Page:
Ex-prosecutor won't serve jail time on bribery charge

David Wyser

He once worked to put bad guys, behind bars. Now, a former Marion County chief deputy prosecutor narrowly escapes prison time himself.

David Wyser was sentenced Monday to home detention and three years of probation for accepting a "corrupt reward." He tells Eyewitness News several others involved, skated free.

Wyser is now a felon, heading to Nevada, but not to serve time in federal prison there. Nevada is his new home and where he will serve six months of home detention and electronic monitoring for taking what a federal judge called "dirty money."

"I told the truth and I took my punishment for it," Wyser said after leaving U.S. District Court in Indianapolis.

The former Marion County deputy prosecutor admitted he took a $2,500 campaign contribution from the father of Paula Willoughby, just months before he signed a modification to grant Willoughby an early release from prison.

Willoughby was serving a 70-year sentence for hatching the murder-for-hire scheme that killed her husband Darryl. But with Wyser's help, she was free after 18 years.

Darryl Willoughby's sisters say Wyser got off easy.

"He accepted a bribe and he's been allowed to get away with it," said Jessie Willoughby.

"His actions allowed a murderer to go free," added Vickie Stanley.

Wyser told the court before his sentencing, "I need to apologize not only to this court, but to the public, my family and government for my conduct. I gladly accepted that contribution. It's the worst judgment I've done in my whole life. It wasn't for greed. I was caught up raising funds."

Federal District Judge Sarah Evans Barker said Wyser's crime occurred after he had already decided on the modification, but none the less corrupt, adding, "this was a bad campaign decision to take dirty money.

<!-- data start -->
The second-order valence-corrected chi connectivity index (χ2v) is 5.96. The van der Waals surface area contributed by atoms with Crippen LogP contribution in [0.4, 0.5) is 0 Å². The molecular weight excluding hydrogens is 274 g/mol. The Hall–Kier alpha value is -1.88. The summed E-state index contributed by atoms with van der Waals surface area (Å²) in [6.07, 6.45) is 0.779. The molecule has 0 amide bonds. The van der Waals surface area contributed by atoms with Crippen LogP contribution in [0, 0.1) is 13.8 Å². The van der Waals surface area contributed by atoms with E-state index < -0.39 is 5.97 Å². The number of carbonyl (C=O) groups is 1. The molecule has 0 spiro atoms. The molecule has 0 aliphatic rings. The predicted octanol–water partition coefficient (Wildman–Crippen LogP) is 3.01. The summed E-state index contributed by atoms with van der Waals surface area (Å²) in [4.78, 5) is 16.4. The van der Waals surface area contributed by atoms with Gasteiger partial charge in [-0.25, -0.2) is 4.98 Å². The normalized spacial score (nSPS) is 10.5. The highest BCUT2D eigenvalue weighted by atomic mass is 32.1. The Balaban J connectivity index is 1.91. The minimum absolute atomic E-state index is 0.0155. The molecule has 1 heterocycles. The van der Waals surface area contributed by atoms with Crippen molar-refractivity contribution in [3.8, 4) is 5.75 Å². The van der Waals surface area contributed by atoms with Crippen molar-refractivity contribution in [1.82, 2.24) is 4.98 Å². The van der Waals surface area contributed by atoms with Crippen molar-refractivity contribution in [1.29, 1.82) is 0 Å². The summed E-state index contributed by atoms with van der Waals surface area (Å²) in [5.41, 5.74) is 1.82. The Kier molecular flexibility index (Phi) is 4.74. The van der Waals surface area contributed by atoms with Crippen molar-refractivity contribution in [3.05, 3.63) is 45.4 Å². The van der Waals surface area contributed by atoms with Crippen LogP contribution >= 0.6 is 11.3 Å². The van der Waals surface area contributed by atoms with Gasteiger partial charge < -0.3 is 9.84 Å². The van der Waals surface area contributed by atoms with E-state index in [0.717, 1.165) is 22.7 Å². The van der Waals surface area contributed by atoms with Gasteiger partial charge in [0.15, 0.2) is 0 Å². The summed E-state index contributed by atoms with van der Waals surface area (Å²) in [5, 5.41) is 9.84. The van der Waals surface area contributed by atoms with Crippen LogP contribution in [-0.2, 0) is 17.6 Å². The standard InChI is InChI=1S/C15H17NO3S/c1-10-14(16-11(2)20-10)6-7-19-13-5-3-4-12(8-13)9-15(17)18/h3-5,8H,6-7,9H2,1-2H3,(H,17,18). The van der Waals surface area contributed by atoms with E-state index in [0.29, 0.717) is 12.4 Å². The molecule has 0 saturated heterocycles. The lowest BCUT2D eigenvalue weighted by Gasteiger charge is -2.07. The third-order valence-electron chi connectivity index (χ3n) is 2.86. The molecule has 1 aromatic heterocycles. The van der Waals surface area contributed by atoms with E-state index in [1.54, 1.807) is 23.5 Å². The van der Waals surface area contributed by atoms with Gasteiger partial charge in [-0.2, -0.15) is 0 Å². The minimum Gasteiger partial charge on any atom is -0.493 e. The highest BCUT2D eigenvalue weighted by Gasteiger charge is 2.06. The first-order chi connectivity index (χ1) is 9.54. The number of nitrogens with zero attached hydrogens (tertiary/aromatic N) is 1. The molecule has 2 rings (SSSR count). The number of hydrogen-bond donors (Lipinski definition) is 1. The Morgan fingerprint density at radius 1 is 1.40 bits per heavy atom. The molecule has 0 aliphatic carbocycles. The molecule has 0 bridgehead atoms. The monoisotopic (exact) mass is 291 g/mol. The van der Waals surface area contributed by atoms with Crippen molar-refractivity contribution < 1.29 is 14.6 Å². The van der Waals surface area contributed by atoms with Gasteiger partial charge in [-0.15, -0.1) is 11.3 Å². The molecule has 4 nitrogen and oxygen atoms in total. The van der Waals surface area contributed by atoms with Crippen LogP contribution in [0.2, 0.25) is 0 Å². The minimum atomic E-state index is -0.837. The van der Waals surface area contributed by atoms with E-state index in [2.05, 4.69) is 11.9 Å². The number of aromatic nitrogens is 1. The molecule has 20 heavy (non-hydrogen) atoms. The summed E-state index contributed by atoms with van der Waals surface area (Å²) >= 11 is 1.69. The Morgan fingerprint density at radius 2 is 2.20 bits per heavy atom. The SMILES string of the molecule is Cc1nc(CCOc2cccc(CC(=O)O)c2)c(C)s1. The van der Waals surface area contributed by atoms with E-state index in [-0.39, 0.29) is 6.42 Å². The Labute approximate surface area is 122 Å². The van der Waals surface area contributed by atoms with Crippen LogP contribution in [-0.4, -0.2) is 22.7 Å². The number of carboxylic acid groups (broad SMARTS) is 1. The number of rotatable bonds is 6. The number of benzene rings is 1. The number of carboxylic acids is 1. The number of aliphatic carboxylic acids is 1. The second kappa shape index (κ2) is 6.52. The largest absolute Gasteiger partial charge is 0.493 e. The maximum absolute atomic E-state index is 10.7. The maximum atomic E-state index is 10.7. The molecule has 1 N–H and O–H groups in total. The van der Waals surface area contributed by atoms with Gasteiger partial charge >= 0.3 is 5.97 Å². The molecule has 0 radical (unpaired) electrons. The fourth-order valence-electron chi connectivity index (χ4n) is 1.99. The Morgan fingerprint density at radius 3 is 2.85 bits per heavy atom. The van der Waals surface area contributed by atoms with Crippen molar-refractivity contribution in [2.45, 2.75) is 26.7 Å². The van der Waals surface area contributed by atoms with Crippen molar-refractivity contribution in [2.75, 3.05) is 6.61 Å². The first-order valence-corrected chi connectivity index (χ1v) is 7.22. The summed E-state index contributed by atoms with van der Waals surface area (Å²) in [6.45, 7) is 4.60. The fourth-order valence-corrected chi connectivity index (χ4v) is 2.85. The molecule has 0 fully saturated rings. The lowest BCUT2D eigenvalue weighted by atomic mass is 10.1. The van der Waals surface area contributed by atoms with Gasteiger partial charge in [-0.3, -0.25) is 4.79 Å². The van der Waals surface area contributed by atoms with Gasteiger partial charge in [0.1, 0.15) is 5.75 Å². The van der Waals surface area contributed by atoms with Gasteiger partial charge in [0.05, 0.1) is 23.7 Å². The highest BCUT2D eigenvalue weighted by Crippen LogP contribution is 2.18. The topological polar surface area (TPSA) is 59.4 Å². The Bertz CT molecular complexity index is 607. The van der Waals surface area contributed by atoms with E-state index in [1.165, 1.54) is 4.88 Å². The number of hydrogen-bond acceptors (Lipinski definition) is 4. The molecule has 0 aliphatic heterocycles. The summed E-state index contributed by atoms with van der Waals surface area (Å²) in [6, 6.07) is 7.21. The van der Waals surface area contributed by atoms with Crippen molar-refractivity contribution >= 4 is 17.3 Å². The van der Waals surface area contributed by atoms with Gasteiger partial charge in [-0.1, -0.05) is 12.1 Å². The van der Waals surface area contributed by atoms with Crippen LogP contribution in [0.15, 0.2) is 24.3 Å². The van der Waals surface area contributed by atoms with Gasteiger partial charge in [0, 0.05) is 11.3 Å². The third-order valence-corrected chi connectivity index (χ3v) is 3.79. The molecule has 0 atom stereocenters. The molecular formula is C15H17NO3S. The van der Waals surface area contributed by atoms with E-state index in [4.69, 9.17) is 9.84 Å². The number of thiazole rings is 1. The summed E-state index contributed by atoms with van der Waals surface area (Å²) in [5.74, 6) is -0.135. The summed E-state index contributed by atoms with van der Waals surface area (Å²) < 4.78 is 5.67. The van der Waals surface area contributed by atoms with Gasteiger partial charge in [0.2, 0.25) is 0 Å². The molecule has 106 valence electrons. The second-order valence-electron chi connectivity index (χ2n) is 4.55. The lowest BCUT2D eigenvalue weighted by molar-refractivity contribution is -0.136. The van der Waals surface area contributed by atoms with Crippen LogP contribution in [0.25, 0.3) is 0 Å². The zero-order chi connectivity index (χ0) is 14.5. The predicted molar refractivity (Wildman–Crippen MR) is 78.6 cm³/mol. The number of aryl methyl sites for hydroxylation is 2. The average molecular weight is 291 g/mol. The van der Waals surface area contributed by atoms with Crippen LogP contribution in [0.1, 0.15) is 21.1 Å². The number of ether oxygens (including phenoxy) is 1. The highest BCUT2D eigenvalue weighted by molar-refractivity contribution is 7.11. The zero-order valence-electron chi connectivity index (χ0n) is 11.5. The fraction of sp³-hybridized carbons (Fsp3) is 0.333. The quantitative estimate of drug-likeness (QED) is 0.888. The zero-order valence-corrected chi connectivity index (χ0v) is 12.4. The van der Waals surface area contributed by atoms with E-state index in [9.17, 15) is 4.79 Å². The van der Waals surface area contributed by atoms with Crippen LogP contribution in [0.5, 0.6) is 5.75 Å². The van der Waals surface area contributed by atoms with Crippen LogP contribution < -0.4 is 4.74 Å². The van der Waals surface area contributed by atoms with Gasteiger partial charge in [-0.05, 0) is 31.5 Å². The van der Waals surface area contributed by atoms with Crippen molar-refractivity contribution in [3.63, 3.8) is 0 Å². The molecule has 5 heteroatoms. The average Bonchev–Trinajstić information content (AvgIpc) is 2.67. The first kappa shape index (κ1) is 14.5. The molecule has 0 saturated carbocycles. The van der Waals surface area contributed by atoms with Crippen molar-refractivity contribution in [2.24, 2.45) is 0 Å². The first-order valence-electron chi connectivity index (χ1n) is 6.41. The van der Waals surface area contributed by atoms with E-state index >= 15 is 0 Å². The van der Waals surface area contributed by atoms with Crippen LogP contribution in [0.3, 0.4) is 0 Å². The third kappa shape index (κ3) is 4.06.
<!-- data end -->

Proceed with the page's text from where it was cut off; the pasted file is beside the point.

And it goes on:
"There are a lot of people with dirty hands," she said. "(Wyser) shouldn't be scapegoated for all the other messy behavior. He's the only one you got by the tail."

"I don't think certainly David Wyser pleading guilty to a felony is in any sense identifying somebody as a scapegoat. I mean, Mr. Wyser admitted to his criminal conduct," said U.S. Attorney Joe Hogsett. "He'll never practice law again, he will carry his convicted felon status the rest of his life. So while we argued vigorously that he should also have a period of incarceration, the court simply disagreed."

Hogsett announced last month, after nearly three years of investigation, Wyser's former boss Carl Brizzi would not face charges. Wyser questions why he's the only one charged and convicted.

"I think anybody that's in the system knows that that was completely disingenuous. There is plenty of evidence supported by the documents that they filed in my case. All of those guys skated and gave lies and made up lies about their involvement," insisted Wyser.

He says Paula Willoughby's father, Harrison Epperly, should be held accountable, as well as Paula's attorney Jennifer Lukemeyer.

Wyser's sentencing comes on what would have been the 53rd birthday of the slain victim, Darryl Willoughby. Wyser will have to pay a $2,500 fine.

Hogsett said his office is still working, but cannot comment on the next move.